WHAT TO DO WHEN SUMMER COMES by Bonnie Clapp

WHAT TO DO WHEN SUMMER COMES
by Bonnie Clapp

“You live here full time?  What do you do in the summer?”  It is not a question.  It is a challenge.  I feel secretly proud that I am among the few who have “braved” the Borrego summer – and I reflect on why I love this desert as much on July 10th when the temperature is 110° as I do on November 10th when it is 75°.

The summer dawn is crisp and colorful; the sun rolling over the purple mountains, an orange glow. Early morning, even before the sun is up, is the best time to venture out-of-doors.    Hiking is delightful.  The coyotes sing and the birds join in; the rabbits scurry about;  the heavy fragrances of summer-blooming plants fill the air.  This is a time to carry your camera.  The light and shadows provide wonderful photo opportunities and the heat of the mid-day leaves plenty of time to play with your photos on your computer.

Exploring the desert in one’s off-road vehicle is also best done in the early morning hours, around sunrise and not into the extreme heat of the day.  Take your cell phone.  And if you find that you are in need of cell service and none seems to be available, climb to the highest point around you and chances are good that you will acquire a signal.  Make sure your vehicle is desert-ready with plenty of water, a shade tarp, and a shovel.  Be prepared with protective clothing, sunscreen, a hat, a good map, extra food and, of course, extra water.  Leave information on your destination with a friend, complete with your intended route and your expected return time.  Never stray further than where you can comfortably walk to a paved highway.  Leave daredevil explorations for cooler months.  Roam within reason.  Pick up the handy little pamphlet “Don’t Die in the Desert” at the Visitor Center for tips on how to handle heat emergencies.  Remember the most important rule:  Carry water and drink it!!!

As day ends the deep colors return;  the orange glow recedes and the Mountains go again to purple.  The air softens and the stars begin their climb.  Breathe in the stillness.  And yes, get the camera!

The Night Sky is a black velvet canvas alive with millions of lights;  the Milky Way so clear you can count the stars.  The night air is intoxicating in its luxuriant warmth.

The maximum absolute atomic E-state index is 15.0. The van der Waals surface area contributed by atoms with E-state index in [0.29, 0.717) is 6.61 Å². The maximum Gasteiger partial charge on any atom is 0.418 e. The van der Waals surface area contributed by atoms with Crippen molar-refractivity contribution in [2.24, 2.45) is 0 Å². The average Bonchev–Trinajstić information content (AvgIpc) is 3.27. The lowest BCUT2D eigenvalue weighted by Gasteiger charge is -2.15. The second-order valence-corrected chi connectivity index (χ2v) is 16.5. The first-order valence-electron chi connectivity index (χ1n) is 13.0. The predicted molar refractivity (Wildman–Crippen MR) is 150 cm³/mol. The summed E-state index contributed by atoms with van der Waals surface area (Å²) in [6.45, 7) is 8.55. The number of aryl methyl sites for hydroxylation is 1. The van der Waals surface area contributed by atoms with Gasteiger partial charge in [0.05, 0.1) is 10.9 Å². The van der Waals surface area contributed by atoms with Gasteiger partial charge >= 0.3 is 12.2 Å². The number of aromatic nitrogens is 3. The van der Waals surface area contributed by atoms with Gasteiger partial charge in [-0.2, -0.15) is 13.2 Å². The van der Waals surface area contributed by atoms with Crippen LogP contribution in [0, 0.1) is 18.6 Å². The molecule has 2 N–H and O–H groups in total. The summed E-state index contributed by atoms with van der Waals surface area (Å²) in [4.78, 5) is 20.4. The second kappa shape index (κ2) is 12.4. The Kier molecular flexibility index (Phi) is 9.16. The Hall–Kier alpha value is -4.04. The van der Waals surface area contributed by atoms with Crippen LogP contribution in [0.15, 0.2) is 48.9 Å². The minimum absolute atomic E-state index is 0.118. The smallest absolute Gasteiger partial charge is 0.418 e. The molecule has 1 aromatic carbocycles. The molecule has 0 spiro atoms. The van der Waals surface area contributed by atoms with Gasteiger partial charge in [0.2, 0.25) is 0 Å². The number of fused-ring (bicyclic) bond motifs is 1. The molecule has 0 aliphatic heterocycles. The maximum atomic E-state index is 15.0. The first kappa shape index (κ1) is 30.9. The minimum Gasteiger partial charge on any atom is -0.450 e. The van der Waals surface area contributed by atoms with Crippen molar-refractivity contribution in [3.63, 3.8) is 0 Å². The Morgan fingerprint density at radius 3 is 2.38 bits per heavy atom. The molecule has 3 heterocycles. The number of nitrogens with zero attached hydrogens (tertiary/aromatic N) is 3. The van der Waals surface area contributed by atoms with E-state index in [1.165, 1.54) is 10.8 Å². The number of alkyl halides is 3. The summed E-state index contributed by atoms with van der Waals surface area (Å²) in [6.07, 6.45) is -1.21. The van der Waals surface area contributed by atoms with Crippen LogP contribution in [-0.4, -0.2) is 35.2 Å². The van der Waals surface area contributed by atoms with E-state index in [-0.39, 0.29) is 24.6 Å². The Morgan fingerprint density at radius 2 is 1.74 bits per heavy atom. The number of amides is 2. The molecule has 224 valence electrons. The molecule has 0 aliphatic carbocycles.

Summer is magic.

In Borrego Springs you have summer to catch up on the little chores you have been too busy to attend to during the months of perfect weather, when you want to be out much of the day.  Summer is like winter in New England;  a time to quilt and read.

There are, of course, days when you need a change of scenery and the best answer is to head for higher ground.  With an elevation gain of 3,000 feet, an early morning drive up Montezuma Grade to Culp Valley cools you down and provides good morning hiking as well as sweeping views of the Borrego Valley.  Climb a little higher and you have wonderful hiking on The Pacific Crest Trail.  Explore Cuyumaca Rancho State Park and don’t miss the majesty of Palomar State Park, cool and shaded by ancient Incense Cedar Trees.  All these wonders are no more than an hour out of Borrego Valley.

When my family first discovered Anza-Borrego Desert State Park and Borrego Springs, we fell in love with all of it.  For Christmas that year (1989), I bought the beautiful book Anza-Borrego Desert State Park, with photographs by Paul Johnson and text by Mark Jorgensen.   I was particularly moved by Harry Daniel’s Forward:

The heart of the matter lies in the desert summer, the season of delight for the true desert lover …  I have found that in summer I am intensely aware of every facet of the desert.  The white light of noon saturates each stone and leaf so they are drained of color and seem transparent.  The silence makes itself heard as a sort of subliminal humming from deep within the rocks and hills … I walk through the desert, wrapped in the stillness and absorbed by the still light.  All around me I feel life, crawling, flying, growing life, endlessly striving for a perilous equilibrium with the dry heat.  It is then radiantly clear to me that I am in harmony with that life, that I too have persevered … and I am surprised by a surging wave of joy so intense that I laugh out loud.

“What do you do in the Summer?!”   The challenge is out there.  Embrace it!